All of those things take money, and most lawyers are in dire need of a constant stream of new clients to keep their practice up and running. But the same can be said of any business person, whether in a profession, a trade, or a retail type business. New clients are the lifeblood of a business.
Your prospect knows that, which is why they have a website in the first place. All you need to do is help them get their site to start doing what it was intended for in the first place: finding them new clients. So grab a copy of the phone book and start looking at the various categories until you find one you think is in a niche that
(1) has at least some decent cash flow, and
(2) you would enjoy working with. Or, just scan the list of High Dollar Businesses at the end of this manual. It is in no way a complete listing of ALL High Dollar prospects, but it should be enough to get you started in the right direction.
Once you’ve decided on a niche, move on to the next step.
Find the Money Keywords
Since you are going to work on a local basis (meaning work with clients who service one limited geographical area) you might as well start with your own hometown or the town nearest to you on the list of towns with populations greater than 100,000. Using Google, type in the name of your town and the name of the niche you selected. For instance, type in Charlotte Plumbers.
See how many pages come back, and scroll through the first 5-6 pages to see how many local plumbers have existing websites. I just did that and found around 15 websites belonging to Charlotte area plumbers that were buried on Page Three and beyond.
Now that you know there are a bunch of prospects that can use your service, you need to draw up a list of money keywords. It’s actually easier than you think. All you need to do is put yourself in the position of a person who needs that particular business, and asks yourself what you would type into the search box in order to find the information you are looking for.
In most cases, the money keywords will be the name of the town or geographical area where the prospect lives, along with the word or words that best describe the goods or service offered. Examples: Charlotte Plumber. Denver Bankruptcy Attorney. Tampa Electrician. When you are putting together your list of keywords, don t forget to pluralize the business: plumbers, bankruptcy attorneys, electricians. Some people will search in the singular, other in the plural.
You might as well cover all the bases on this one. You can take this a step further by adding in additional terms like best cheapest fastest and others, which are also used by some searchers. However, these types of extra qualifiers usually do not generate enough searches each month to justify trying to dominate the search engines for those phrases.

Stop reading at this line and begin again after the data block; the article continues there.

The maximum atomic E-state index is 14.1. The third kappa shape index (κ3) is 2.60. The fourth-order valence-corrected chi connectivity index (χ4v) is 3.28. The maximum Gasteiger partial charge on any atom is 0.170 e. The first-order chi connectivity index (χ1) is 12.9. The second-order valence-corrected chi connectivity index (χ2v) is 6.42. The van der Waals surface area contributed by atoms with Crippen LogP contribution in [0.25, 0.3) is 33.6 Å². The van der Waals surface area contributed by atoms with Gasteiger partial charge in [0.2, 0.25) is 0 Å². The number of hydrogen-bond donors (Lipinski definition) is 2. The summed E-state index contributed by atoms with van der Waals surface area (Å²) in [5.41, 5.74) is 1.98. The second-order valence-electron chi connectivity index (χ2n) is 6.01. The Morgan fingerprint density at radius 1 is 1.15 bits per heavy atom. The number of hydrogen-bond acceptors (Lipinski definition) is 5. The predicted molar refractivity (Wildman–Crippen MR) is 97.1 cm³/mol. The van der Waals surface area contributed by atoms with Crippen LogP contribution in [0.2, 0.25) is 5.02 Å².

Later on, you can suggest to your client that they add additional pages to their websites that target these phrases. But for now, just target the major keywords. After you’ve isolated the money keywords, go back to Google and use their AdSense Keyword Analyzer to see how many searches those keywords get each month.
You can get to the Analyzer by going to Google and typing in Google Keyword. The first choice that should appear will be the adsense.google.com link that will open the Keyword Analyzer. Type in your first keyword or phrase into the box labeled Word or phrase, fill in the captcha security check and hit submit. In most cases, you should get a list of keywords and phrases that are related to the one you just typed in, along with the number of searches conducted on Google each month, both locally and globally.
I typed in the search phrase Charlotte plumber and Google returned 100 results, the vast majority having nothing to do with plumbers or plumbing.
To be completely transparent here, apparently, there are several different semi-famous people named Charlotte Plummer (and since most internet users no longer know how to spell, they search for Charlotte Plumber ), so some of those 1900 searches for that specific term might be related to her.
However, for the remaining terms, these are all people who are looking for a plumber in Charlotte. (And that raises one more point: look at common misspellings for your keywords and phrases, such as Plummer [for Plumber], Panter [for Painter], that sort of thing you never know when you’ll find the motherload of traffic from well-intentioned but poor spellers).
You are going to want to keep note of your keywords and the number of searches performed in a month, as this information will help you close the client later on. Now it’s time to move on to the next step.